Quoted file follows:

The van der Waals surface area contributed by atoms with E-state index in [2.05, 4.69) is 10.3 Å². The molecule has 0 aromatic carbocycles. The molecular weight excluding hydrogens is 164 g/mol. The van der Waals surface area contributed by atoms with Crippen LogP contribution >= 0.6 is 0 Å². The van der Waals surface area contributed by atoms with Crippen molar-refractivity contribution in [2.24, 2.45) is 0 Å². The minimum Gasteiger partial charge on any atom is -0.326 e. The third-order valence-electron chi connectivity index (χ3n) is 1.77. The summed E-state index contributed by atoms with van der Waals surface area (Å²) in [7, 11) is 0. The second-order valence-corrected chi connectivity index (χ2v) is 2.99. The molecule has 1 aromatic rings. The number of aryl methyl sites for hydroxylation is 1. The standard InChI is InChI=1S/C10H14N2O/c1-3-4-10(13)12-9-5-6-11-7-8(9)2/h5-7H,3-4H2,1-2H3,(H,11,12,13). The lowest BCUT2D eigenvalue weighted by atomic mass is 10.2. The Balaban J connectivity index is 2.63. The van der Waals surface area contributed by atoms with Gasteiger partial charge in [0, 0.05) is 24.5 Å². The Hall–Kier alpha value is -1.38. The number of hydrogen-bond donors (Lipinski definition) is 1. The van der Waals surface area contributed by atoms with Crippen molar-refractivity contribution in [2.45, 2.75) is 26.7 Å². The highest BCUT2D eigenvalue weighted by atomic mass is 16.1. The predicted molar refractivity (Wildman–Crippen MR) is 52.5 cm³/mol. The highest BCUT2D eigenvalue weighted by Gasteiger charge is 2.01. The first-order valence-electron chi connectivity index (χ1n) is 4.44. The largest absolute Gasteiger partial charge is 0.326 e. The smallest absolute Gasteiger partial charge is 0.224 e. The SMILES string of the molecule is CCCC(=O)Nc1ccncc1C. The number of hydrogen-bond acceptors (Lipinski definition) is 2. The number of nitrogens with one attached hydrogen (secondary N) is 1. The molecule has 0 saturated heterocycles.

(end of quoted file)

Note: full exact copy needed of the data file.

The van der Waals surface area contributed by atoms with E-state index in [2.05, 4.69) is 10.3 Å². The molecule has 0 aromatic carbocycles. The molecular weight excluding hydrogens is 164 g/mol. The van der Waals surface area contributed by atoms with Crippen LogP contribution >= 0.6 is 0 Å². The van der Waals surface area contributed by atoms with Crippen molar-refractivity contribution in [2.24, 2.45) is 0 Å². The minimum Gasteiger partial charge on any atom is -0.326 e. The third-order valence-electron chi connectivity index (χ3n) is 1.77. The summed E-state index contributed by atoms with van der Waals surface area (Å²) in [7, 11) is 0. The second-order valence-corrected chi connectivity index (χ2v) is 2.99. The molecule has 1 aromatic rings. The number of aryl methyl sites for hydroxylation is 1. The standard InChI is InChI=1S/C10H14N2O/c1-3-4-10(13)12-9-5-6-11-7-8(9)2/h5-7H,3-4H2,1-2H3,(H,11,12,13). The lowest BCUT2D eigenvalue weighted by atomic mass is 10.2. The Balaban J connectivity index is 2.63. The van der Waals surface area contributed by atoms with Gasteiger partial charge in [0, 0.05) is 24.5 Å². The Hall–Kier alpha value is -1.38. The number of hydrogen-bond donors (Lipinski definition) is 1. The van der Waals surface area contributed by atoms with Crippen molar-refractivity contribution in [2.45, 2.75) is 26.7 Å². The highest BCUT2D eigenvalue weighted by atomic mass is 16.1. The predicted molar refractivity (Wildman–Crippen MR) is 52.5 cm³/mol. The highest BCUT2D eigenvalue weighted by Gasteiger charge is 2.01. The first-order valence-electron chi connectivity index (χ1n) is 4.44. The largest absolute Gasteiger partial charge is 0.326 e. The smallest absolute Gasteiger partial charge is 0.224 e. The SMILES string of the molecule is CCCC(=O)Nc1ccncc1C. The number of hydrogen-bond acceptors (Lipinski definition) is 2. The number of nitrogens with one attached hydrogen (secondary N) is 1. The molecule has 0 saturated heterocycles.